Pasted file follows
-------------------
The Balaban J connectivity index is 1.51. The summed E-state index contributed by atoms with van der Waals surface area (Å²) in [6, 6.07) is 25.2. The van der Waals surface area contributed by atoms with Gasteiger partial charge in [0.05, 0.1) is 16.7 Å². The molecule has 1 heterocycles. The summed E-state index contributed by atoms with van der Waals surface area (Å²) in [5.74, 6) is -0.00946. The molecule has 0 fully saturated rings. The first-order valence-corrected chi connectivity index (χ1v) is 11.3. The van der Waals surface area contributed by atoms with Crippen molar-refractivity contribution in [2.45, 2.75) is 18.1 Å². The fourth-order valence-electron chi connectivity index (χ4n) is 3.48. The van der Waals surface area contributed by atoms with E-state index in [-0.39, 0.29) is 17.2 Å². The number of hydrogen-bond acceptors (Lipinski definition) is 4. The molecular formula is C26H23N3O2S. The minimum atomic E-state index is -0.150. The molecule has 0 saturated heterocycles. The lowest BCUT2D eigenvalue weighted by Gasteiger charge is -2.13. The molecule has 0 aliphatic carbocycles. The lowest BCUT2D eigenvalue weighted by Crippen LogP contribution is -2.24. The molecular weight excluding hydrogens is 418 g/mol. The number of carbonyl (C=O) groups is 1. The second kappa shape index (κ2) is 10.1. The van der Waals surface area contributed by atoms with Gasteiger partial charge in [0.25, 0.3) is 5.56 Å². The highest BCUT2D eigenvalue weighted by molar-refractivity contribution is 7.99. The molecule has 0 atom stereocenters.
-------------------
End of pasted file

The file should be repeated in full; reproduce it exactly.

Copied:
The Balaban J connectivity index is 1.51. The summed E-state index contributed by atoms with van der Waals surface area (Å²) in [6, 6.07) is 25.2. The van der Waals surface area contributed by atoms with Gasteiger partial charge in [0.05, 0.1) is 16.7 Å². The molecule has 1 heterocycles. The summed E-state index contributed by atoms with van der Waals surface area (Å²) in [5.74, 6) is -0.00946. The molecule has 0 fully saturated rings. The first-order valence-corrected chi connectivity index (χ1v) is 11.3. The van der Waals surface area contributed by atoms with Crippen molar-refractivity contribution in [2.45, 2.75) is 18.1 Å². The fourth-order valence-electron chi connectivity index (χ4n) is 3.48. The van der Waals surface area contributed by atoms with E-state index in [-0.39, 0.29) is 17.2 Å². The number of hydrogen-bond acceptors (Lipinski definition) is 4. The molecular formula is C26H23N3O2S. The minimum atomic E-state index is -0.150. The molecule has 0 saturated heterocycles. The lowest BCUT2D eigenvalue weighted by Gasteiger charge is -2.13. The molecule has 0 aliphatic carbocycles. The lowest BCUT2D eigenvalue weighted by Crippen LogP contribution is -2.24. The molecular weight excluding hydrogens is 418 g/mol. The number of carbonyl (C=O) groups is 1. The second kappa shape index (κ2) is 10.1. The van der Waals surface area contributed by atoms with Gasteiger partial charge in [0.25, 0.3) is 5.56 Å². The highest BCUT2D eigenvalue weighted by molar-refractivity contribution is 7.99. The molecule has 0 atom stereocenters.